I received a sqlite file that I need to read with Python.

I am able to open the file with the application "DB Browser for SQLite". I can see the table structure and execute select statements within that application. So the file seem OK. (I did not create it and do not know how it was created.)

However, when I try to read it from Python I get an error:

sqlite3.DatabaseError: file is encrypted or is not a database

import sqlite3 as lite

# '3.6.21'

con = lite.connect('path\file.sqlite') 
cur = con.cursor()    
cur.execute('SELECT * from mytable')

# sqlite3.DatabaseError: file is encrypted or is not a database

If I open the file with a text editor then the first words are "SQLite format 3" followed by unreadable text. So it was generated with version 3? Not sure if it needs to be converted to a db file?

I'm not sure where to go from here.

  • \f is the control character for form feed. Reference: en.wikipedia.org/wiki/Control_character#In_ASCII You can use raw strings or better yet use os.path.join. – bernie Sep 3 '15 at 22:55
  • Same error if I CD to the directory and supply the filename without any \. Also, if I provide a filename that does not exists then the error is different so I do think it's finding the file. – user984003 Sep 3 '15 at 23:07
  • 1
    You could use the sqlite browser to dump the database to SQL, at least then you could see what's in there and load it back to sqlite, hopefully in a way that lets you open it from Python. – Paulo Almeida Sep 3 '15 at 23:27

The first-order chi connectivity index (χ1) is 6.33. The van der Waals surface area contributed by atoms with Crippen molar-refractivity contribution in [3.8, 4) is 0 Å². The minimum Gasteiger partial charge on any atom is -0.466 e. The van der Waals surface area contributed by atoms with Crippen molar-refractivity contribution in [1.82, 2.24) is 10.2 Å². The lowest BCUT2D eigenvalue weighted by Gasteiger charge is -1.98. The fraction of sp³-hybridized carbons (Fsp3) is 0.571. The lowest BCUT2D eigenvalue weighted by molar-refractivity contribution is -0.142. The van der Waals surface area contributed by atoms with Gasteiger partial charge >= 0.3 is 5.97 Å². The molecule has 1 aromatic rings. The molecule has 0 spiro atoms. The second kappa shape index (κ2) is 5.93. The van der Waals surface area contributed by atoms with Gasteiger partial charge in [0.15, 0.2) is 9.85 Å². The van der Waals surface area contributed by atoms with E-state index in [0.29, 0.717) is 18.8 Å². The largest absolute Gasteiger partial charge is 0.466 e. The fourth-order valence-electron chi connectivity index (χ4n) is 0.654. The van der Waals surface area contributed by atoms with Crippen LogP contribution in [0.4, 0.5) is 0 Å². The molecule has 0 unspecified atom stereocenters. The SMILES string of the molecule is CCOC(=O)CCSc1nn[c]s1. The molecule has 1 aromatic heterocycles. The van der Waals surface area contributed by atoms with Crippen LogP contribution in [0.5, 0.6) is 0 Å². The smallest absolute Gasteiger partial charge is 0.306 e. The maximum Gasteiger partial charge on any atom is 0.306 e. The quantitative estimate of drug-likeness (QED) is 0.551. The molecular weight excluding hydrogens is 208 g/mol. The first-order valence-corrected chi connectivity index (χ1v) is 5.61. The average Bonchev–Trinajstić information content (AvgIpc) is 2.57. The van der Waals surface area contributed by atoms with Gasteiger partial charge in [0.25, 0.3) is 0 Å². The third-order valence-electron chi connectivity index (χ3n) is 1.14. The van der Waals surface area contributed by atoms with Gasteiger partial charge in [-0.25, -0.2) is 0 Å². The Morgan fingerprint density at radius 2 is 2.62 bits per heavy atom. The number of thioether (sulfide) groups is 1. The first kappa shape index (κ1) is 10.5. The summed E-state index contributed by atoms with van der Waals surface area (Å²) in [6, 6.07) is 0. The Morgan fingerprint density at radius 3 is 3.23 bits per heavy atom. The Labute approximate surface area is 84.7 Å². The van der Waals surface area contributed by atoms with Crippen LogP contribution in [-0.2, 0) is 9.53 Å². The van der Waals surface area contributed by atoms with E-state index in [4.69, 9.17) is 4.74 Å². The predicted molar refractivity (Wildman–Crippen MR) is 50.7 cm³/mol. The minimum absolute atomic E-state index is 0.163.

• That worked: exporting to sql and then importing again. Python will open that. Weird! – user984003 Sep 4 '15 at 4:21
  • 1
    Your old Python ships with an old SQLite that apparently does not support some new feature used by DB Browser. – CL. Sep 4 '15 at 7:23

This message may appear when the SQLite database is in a new format that is not compatible with the version of SQLite in your Python installation.

For example, my stock Python reports:

>>> import sqlite3
>>> print sqlite3.sqlite_version

and the file I'm trying to open is, according to the MSYS2 file command:

$ file testfile.sqlite
testfile.sqlite: SQLite 3.x database, last written using SQLite version 3008010

version 3008010 => 3.8.10.

On Windows, you can upgrade the SQLite version in your Python install in-place by downloading a new prebuilt SQLite version from the SQLite Download Page (choose 32-bit or 64-bit to match your Python installation) and dropping its sqlite3.dll in place of the old one in your \PythonX\DLLs directory.

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